Drones are pushing the limits of image processing and precision location analytics. Although drones are already quite popular in more developed countries, they are still
Also called Unmanned Aerial Vehicles (UAVs), drones are remotely controlled by a pilot on the ground. These are fitted with a camera, sensor(s), and a GPS that allow for a precise evaluation of an AOI. A flight path is designed over the AOI along which the drone captures images. The raw images are rigorously quality checked to be used for further analysis. These can either be used individually or processed to create a location-accurate single image (orthomosaic) of the AOI using GPS coordinates of control points on the ground (GCPs). Once accurately geolocated, these high-resolution orthomosaics can be used for precision analytics. Drone image processing is now being used by several industries across the globe. Some of these are agriculture, defence, construction, mining, oil and gas exploration, rescue operations, and disaster management.
A common problem faced in the agriculture sector is crop monitoring. Crop monitoring entails assessing the health and yield of crops, which helps farmers control losses and manage profit margins. However, manual monitoring is time-consuming and often gives inaccurate results. This problem further increases on large farms with multiple crops. Real-Time drone surveillance of a farm is useful for crop monitoring. Vegetation indices are run to provide organised statistical and visual insights over different sections of the farm. More information like crop count, growth stage, weed pressure, pest control, irrigation requirement, and harvest period is also acquired.
Visualising granular analytics of an entire field at once reveals patterns that are not as apparent otherwise. Organised monitoring allows better irrigation management and targeted response during a disease outbreak. Detailed inspection of the farm over time helps plan for the next agricultural season. Monitoring capabilities can also be extended to large solar farms where conditions of individual solar panels can be monitored over time by processing infrared images. This detects faults (rusting/ breakage) in individual panels and helps in optimisation of resources for maintenance and power production. Read more here.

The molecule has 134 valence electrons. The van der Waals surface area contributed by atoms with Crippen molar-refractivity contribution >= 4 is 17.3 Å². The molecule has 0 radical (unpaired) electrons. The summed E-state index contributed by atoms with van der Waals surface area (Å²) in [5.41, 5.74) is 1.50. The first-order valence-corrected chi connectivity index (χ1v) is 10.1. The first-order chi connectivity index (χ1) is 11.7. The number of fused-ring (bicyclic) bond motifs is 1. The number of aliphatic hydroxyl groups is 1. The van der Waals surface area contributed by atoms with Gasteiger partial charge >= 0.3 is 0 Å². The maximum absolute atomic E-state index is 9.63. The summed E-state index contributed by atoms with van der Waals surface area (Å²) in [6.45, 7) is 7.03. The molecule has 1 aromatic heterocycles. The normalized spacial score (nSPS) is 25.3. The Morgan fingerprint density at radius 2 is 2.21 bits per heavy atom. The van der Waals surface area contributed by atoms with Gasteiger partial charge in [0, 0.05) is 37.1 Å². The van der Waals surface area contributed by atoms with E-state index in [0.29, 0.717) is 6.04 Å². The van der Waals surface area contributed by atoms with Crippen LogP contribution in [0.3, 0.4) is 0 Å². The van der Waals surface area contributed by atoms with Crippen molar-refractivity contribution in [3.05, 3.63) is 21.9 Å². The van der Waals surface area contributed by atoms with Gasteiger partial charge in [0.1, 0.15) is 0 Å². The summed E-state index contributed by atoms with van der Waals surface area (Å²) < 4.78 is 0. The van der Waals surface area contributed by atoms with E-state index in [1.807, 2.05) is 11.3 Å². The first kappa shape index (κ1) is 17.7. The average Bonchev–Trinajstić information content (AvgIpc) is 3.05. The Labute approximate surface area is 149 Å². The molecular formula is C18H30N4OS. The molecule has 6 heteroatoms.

Not just monitoring, drones can also help in remote object measurement (height, area, volume) as they capture data in 3 dimensions. This is used in cases like volume measurement of the stockpile in mining areas, volume measurement of liquid/gas inside large tanks, height measurement of buildings in urban sprawl.
Although drone surveillance enables efficient business practices, they raise concerns for security and privacy. Drones have a simple computing architecture that is easily hackable, putting the information captured at risk. Drones that access the company’s wireless network can also create a backdoor to that network when hacked, putting the company’s information at risk. This can be prevented using extensive encryption and authentication protocols by the company and a standard secure architecture approved by administrative bodies.
Flying of drones over people’s residences and public spaces invades personal privacy, causing discomfort and mistrust. This can be overcome with flight regulations set by administrative bodies. To regulate the use of drones in India, the Directorate General of Central Aviation introduced policies that came into effect from December 1, 2018. The policies define what will be classified as a drone, how it can be flown and the restrictions it will have to operate under. Although drones require high investment at the outset, the analytical capabilities of their precise high-resolution data make up for it.
Location is an important aspect of data, and drones are bridging the gap between granularity and areal coverage. Drones aid in resource optimisation in terms of time, capital, and personnel, and their data is revolutionising several sectors. The judicious use of drones to get granular information for big areas can empower decision-makers.
Priyanka Ghosh | GIS Analyst, GeoSpoc